Anyone wonders why Solyndra went under with $500M of tax payer money? :)

    Of course for some people it may be feasible, and indeed many sailboats rely on solar (and wind usually). But these guys live with a couple of dim lights, no AC and limited electrical stuff.

    Right now, we're anchored out and using about 50amps of DC power alone (at 24v) plus another 12kw of AC from the genny... Solar would be useless!
  6. 'RoundTheHorn

    'RoundTheHorn Senior Member

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  7. Capt Ralph

    Capt Ralph Senior Member

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    I remember Marlow Yacht putting out a Green solar attempt. Big money system. Showed it off everywhere. Then Never heard another thing about it.
    Anybody remember it, know any details? Still holding up?
    I'm a believer in Gen-sets and inverters, just don't think a solar field can make enough wattage to be of much help. Your on a relaxing trip, You want A/C and Ice.
  8. Capt J

    Capt J Senior Member

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    It was a picnic boat style if I remember right and it was at the Miami show in 2009, about 40'. The entire hardtop was electrical panels and I think it had electrical propulsion. I have not heard or seen anything about it since.....

    I do know there are several Fort Lauderdale Water Taxi's and they've been running diesel electric for years and seem to do ok with that. I have no idea what fuel consumption is compared to traditional drives.
  9. Certeza

    Certeza New Member

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    Modern electric drives are not as efficient as I.C.E. The reason for this is that the generator used to produce the electricity still uses an I.C.E. and then there is power loss after that.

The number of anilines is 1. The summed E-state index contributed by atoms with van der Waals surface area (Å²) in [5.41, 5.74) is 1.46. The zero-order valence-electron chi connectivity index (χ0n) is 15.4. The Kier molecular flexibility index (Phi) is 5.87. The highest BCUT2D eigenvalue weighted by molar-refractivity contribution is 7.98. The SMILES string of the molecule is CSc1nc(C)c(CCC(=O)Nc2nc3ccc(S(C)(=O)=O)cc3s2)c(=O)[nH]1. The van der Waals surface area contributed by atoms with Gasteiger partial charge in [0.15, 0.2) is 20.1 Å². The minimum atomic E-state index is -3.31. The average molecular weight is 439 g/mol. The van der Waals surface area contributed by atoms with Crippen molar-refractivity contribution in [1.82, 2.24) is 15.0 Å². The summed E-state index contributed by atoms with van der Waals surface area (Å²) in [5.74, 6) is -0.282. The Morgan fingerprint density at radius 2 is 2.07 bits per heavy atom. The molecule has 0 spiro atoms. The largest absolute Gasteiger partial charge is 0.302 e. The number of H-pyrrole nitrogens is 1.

IMO, solar is the only realistic alternative option for electric power both short and long term. Most people don't realize how far it has come during the last few years. Dramatic increases in efficiency. Just a few years ago the standard 3'x5' panels were producing 95-120W. Now those same panels are typically 240-280W. That is still only 15% efficient at converting sunlight to electricity so progress is still fast. I would expect the next 5 years to see something closer to 450W (30W/ft^2). After that, progress will slow down due to the law of diminishing returns.

    That still wouldn't be useful for a yacht with A/C though. But for anything not running a/c, it is very viable. We have a 9,000sf cabin that runs off a 4kW system on batteries. Can go for 3 days of complete overcast before backup generators have to kick on to supplement. But the cabin doesn't have a/c just fans, and is heated by fireplace/propane.

    But cabins are a whole different world than boats.:D
  10. Talon

    Talon Senior Member

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    Whilst you have a Captain you can still build up your 'In Command' hours for your own log (Shows distance, locations and times).
    If you look for RYA Yacht Master Ocean and Offshore you will find that you can learn modules at your leisure then take the exams.
    What is an RYA Yachtmaster?? | Exams | Learning | Courses & Training | RYA
    It is expected that you should have at least 50 days / 200 hours under your belt to do this.

    You can look up other similar course according to your location, but most go along these lines.

    Jay
  11. Certeza

    Certeza New Member

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    Thanks Jay!
  12. Ken Bracewell

    Ken Bracewell Senior Member

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    Boat Show